9 US Multinationals cited for Labour Rights violations

U.S. Firms Cited for Violating Workers Rights Overseas NEW YORK, Dec 2 (IPS) - Nine U.S. clothing companies, including such giants as Nike and Disney, are guilty of allowing low wages and poor working conditions in their foreign operations, says the U.S. labour rights group, the National Labour Committee (NLC). The Committee accused Nike, Disney, Wal-Mart, Guess, K-Mart, J.C. Penney, Esprit, May Co. and Victoria's Secret of allowing subcontractors overseas to violate the labour rights of local workers.

''This is not a call for a boycott or (an action) meant to hurt the companies financially,'' said Charles Kernaghan, the Committee's executive director. ''Nor is it an effort to take jobs out of the developing world - but rather, (it is) to ensure that these are jobs with justice that pay a living wage.''

An NLC study cited wages as low as 15 cents-an-hour for women workers who make clothes for Wal-Mart, K-Mart and J.C. Penney subcontractors in Nicaragua. The average wage the Committee found in the Nicaragua sweatshops was only 1.84 dollars a day, in a country where milk for two infants costs more than four dollars a week.

In Haiti, Disney stands accused of allowing subcontractors to pay an average wage of only 57 cents an hour. This meant workers could not even earn the 30 dollars a week that a diet of rice and beans is estimated to cost for a small family. ''We hardly know what meat is here,'' one worker told an NLC researcher. ''We try to buy milk, just for the baby, but not every day.''

Nike, Esprit and Disney were cited for operating facilities in China were workers allegedly are underpaid and prevented from forming unions. May Department Stores' overseas manufacturing in Indonesia and Victoria's Secret/Limited's facilities in the Dominican Republic also came under fire in the survey.

Guess, a jeans company, was previously cited by the U.S. Labour Department in 1992 for violating U.S. wage and working-hour laws, and was forced to pay more than half a million dollars in back wages to workers. Last summer, Labour Department inspectors in California found evidence of garment construction for Guess clothing at homes in Los Angeles. Immigrant women were illegally stitching clothes at their own homes, and the company again faces fines for non-payment of overtime wages.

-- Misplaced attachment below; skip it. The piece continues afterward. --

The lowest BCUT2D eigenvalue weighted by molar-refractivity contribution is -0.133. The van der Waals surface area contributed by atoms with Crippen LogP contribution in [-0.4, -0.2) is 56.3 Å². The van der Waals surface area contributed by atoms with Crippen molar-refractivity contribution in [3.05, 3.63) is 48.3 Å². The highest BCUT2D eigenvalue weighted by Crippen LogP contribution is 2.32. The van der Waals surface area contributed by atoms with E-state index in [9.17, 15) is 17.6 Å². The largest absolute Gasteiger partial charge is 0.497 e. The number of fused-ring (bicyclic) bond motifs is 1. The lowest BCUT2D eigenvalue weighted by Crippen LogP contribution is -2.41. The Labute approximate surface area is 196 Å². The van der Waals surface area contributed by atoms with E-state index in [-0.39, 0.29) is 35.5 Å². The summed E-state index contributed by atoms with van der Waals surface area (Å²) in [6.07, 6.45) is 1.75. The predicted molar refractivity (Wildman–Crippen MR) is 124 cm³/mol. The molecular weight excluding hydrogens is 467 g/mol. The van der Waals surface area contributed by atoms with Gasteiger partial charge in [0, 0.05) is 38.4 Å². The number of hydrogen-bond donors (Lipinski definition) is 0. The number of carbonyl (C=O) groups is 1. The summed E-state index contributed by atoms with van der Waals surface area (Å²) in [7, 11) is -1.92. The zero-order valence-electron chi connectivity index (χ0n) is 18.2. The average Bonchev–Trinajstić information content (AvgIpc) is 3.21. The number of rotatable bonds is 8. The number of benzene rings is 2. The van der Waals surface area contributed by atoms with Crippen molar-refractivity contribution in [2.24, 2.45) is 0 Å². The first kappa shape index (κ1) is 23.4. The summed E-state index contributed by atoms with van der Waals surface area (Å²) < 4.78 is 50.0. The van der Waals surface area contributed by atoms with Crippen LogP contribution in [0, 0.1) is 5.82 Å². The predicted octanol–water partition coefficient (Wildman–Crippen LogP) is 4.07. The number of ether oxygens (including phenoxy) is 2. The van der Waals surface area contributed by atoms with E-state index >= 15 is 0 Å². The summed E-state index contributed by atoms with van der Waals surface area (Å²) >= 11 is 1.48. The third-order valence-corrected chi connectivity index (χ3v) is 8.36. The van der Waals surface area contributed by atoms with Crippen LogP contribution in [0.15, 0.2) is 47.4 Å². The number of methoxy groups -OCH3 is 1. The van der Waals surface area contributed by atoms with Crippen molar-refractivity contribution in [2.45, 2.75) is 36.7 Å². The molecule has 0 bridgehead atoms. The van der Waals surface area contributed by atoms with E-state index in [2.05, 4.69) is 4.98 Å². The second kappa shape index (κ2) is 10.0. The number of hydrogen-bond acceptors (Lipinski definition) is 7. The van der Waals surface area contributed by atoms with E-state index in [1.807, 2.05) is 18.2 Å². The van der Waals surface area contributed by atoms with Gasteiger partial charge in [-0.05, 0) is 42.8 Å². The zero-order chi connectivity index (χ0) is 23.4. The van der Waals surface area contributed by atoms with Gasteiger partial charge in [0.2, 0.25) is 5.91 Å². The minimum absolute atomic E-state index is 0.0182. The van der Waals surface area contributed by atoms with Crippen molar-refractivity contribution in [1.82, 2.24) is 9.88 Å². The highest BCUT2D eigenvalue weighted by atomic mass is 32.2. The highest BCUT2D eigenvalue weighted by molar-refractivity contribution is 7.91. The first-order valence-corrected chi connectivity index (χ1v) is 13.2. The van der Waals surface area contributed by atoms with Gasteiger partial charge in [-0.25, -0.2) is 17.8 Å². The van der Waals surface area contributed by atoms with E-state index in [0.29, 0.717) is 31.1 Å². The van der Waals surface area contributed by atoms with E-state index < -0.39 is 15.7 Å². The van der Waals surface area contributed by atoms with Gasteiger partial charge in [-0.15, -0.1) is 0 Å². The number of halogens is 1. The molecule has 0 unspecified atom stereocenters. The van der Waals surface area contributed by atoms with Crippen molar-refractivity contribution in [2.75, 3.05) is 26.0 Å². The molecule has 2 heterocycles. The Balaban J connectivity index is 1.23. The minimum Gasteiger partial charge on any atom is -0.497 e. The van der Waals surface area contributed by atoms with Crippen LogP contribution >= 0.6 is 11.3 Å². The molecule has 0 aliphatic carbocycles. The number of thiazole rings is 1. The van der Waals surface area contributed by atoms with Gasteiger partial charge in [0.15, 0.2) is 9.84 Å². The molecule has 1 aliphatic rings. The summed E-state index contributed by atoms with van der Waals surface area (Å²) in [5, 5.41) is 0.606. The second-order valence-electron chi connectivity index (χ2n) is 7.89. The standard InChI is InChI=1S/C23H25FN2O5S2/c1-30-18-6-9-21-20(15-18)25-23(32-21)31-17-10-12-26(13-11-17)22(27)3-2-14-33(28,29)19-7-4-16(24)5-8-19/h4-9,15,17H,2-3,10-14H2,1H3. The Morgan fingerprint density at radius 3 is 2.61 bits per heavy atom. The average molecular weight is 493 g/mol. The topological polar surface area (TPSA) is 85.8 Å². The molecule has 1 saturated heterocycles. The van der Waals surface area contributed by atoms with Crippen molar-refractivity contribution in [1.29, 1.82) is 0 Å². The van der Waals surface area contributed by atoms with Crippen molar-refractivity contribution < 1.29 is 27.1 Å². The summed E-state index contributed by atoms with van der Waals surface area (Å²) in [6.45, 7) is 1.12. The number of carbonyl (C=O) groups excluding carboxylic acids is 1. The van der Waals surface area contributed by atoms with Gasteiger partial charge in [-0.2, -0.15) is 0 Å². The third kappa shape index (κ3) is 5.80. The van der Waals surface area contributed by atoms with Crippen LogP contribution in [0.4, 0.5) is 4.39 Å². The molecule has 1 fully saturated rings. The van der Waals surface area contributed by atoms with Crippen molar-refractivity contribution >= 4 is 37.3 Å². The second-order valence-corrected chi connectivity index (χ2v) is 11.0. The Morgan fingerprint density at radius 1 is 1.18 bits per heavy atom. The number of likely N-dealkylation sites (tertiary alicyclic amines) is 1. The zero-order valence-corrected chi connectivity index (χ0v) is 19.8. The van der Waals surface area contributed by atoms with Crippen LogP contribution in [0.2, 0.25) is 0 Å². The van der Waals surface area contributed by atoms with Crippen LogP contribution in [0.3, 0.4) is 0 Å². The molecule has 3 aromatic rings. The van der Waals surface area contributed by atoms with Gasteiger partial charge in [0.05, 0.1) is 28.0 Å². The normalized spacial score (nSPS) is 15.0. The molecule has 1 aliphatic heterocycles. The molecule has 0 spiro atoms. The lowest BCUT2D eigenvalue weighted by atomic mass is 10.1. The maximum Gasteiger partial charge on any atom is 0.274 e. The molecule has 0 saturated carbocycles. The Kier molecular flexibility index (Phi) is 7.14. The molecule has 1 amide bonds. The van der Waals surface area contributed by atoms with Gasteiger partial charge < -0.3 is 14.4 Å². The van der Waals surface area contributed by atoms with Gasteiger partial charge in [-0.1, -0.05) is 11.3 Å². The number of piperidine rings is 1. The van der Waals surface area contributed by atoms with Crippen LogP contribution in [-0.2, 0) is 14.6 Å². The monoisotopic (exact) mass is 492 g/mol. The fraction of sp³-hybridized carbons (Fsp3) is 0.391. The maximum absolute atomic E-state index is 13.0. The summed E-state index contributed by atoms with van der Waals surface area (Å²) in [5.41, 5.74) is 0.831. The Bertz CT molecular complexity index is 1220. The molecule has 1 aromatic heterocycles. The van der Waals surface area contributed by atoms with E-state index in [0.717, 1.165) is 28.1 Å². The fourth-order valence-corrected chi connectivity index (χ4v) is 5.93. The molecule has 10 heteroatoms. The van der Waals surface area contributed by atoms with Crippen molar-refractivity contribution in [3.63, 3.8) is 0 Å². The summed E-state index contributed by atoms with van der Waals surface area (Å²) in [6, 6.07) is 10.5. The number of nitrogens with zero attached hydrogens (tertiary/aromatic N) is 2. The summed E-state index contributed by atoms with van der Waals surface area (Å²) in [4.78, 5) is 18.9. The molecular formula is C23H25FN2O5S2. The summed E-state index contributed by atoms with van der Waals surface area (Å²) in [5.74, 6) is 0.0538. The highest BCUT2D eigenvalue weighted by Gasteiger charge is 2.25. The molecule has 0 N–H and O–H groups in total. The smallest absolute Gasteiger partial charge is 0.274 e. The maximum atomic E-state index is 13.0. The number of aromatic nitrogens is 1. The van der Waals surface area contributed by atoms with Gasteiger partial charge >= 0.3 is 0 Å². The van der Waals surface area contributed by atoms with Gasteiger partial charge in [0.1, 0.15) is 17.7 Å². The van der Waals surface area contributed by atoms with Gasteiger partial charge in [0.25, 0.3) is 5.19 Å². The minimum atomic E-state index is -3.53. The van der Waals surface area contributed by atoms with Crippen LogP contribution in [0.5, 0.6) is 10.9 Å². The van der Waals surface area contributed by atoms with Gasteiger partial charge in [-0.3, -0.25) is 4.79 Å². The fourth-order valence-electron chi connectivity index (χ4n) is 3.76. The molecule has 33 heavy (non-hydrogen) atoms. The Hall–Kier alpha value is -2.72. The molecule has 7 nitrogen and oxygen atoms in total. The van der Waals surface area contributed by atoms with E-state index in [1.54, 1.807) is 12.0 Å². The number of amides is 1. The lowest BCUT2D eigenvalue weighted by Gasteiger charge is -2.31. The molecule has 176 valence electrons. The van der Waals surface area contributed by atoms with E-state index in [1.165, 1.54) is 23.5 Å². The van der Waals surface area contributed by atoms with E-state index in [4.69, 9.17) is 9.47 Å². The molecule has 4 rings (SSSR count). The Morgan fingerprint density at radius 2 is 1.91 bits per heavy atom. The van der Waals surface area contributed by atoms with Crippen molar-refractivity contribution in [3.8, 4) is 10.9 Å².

Many of the companies attacked in the survey have fended off accusations from labour groups over the past few years by arguing that they are bringing jobs to the developing world. A Disney spokesman, for example, told IPS that the company was providing good jobs at adequate wages in Haiti at a time when few outside firms were bringing employment to that country.

''Nike has been a potent economic stimulus,'' Nike spokesman Vada Manager argued last month. ''It has had an impact on the lives of workers ... We provide some 500,000 jobs around the world, and they are good jobs with superior wages.''

Other companies responded to reports of labour violations by moving out of some countries noted for labour abuses entirely. When Wal-Mart's line of 'Kathie Lee' clothing was found two years ago to have been sewn in Honduras by mostly teen-aged girls working in locked quarters for extremely long hours, Wal-Mart promptly relocated much of its apparel work to nearby Nicaragua, where wages also were low.

Ironically, the NLC's Kernaghan recently wrote Wal-Mart Chief Executive Officer David Glass to ask the company to remain in Nicaragua after reports that Wal-Mart was contemplating another move when the NLC documented worker abuses there. According to the NLC, women seeking to form unions in Nicaragua's free-trade zone have been fired, while other workers have been subject to humiliating body searches and low wages.

Kernaghan argued that the current effort to list major U.S. violators is intended to challenge them to ''do the right thing'' by enforcing company codes of conduct and monitoring the conditions imposed by their subcontractors.

''No-one in America wants to purchase a product made by a child or a teenager forced to work long hours under harsh conditions, or by any exploited worker stripped of his or her rights and paid starvation wages,'' he said. ''As a society, as an economy, we can do better than that.'' (END/IPS/fah/mk/97)